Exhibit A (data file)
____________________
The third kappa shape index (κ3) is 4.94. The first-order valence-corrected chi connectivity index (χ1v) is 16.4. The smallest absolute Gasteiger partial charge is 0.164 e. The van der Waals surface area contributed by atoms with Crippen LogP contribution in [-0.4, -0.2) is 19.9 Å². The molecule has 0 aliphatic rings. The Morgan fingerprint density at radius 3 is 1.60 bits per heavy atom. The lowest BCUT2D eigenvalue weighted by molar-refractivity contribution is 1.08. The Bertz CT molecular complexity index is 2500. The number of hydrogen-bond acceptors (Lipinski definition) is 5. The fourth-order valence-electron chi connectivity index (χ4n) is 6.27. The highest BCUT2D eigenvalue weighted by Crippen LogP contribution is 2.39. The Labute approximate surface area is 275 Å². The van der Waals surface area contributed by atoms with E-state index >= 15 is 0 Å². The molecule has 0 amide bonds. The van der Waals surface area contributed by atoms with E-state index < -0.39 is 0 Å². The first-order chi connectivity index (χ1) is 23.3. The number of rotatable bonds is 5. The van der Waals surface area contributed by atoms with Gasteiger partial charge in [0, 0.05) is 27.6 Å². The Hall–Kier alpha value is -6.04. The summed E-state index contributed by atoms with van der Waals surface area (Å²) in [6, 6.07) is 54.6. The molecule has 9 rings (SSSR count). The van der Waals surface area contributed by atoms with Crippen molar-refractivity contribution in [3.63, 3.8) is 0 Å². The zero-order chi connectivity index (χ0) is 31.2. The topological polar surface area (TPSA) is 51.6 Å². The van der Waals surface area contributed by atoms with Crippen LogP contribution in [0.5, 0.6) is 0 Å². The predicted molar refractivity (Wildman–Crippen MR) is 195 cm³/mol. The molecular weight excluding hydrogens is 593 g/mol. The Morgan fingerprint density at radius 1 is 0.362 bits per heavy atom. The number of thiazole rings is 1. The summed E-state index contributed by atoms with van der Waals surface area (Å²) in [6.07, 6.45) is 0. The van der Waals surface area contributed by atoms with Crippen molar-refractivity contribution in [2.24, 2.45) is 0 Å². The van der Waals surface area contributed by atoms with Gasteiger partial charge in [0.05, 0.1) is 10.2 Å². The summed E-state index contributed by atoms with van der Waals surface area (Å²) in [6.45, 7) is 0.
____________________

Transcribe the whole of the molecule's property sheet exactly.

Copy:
The third kappa shape index (κ3) is 4.94. The first-order valence-corrected chi connectivity index (χ1v) is 16.4. The smallest absolute Gasteiger partial charge is 0.164 e. The van der Waals surface area contributed by atoms with Crippen LogP contribution in [-0.4, -0.2) is 19.9 Å². The molecule has 0 aliphatic rings. The Morgan fingerprint density at radius 3 is 1.60 bits per heavy atom. The lowest BCUT2D eigenvalue weighted by molar-refractivity contribution is 1.08. The Bertz CT molecular complexity index is 2500. The number of hydrogen-bond acceptors (Lipinski definition) is 5. The fourth-order valence-electron chi connectivity index (χ4n) is 6.27. The highest BCUT2D eigenvalue weighted by Crippen LogP contribution is 2.39. The Labute approximate surface area is 275 Å². The van der Waals surface area contributed by atoms with E-state index >= 15 is 0 Å². The molecule has 0 amide bonds. The van der Waals surface area contributed by atoms with E-state index < -0.39 is 0 Å². The first-order chi connectivity index (χ1) is 23.3. The number of rotatable bonds is 5. The van der Waals surface area contributed by atoms with Gasteiger partial charge in [0, 0.05) is 27.6 Å². The Hall–Kier alpha value is -6.04. The summed E-state index contributed by atoms with van der Waals surface area (Å²) in [6, 6.07) is 54.6. The molecule has 9 rings (SSSR count). The van der Waals surface area contributed by atoms with Crippen molar-refractivity contribution in [3.63, 3.8) is 0 Å². The zero-order chi connectivity index (χ0) is 31.2. The topological polar surface area (TPSA) is 51.6 Å². The van der Waals surface area contributed by atoms with Crippen LogP contribution in [0.5, 0.6) is 0 Å². The predicted molar refractivity (Wildman–Crippen MR) is 195 cm³/mol. The molecular weight excluding hydrogens is 593 g/mol. The Morgan fingerprint density at radius 1 is 0.362 bits per heavy atom. The number of thiazole rings is 1. The summed E-state index contributed by atoms with van der Waals surface area (Å²) in [6.07, 6.45) is 0. The van der Waals surface area contributed by atoms with Crippen molar-refractivity contribution in [2.24, 2.45) is 0 Å². The van der Waals surface area contributed by atoms with Gasteiger partial charge in [0.05, 0.1) is 10.2 Å². The summed E-state index contributed by atoms with van der Waals surface area (Å²) in [6.45, 7) is 0.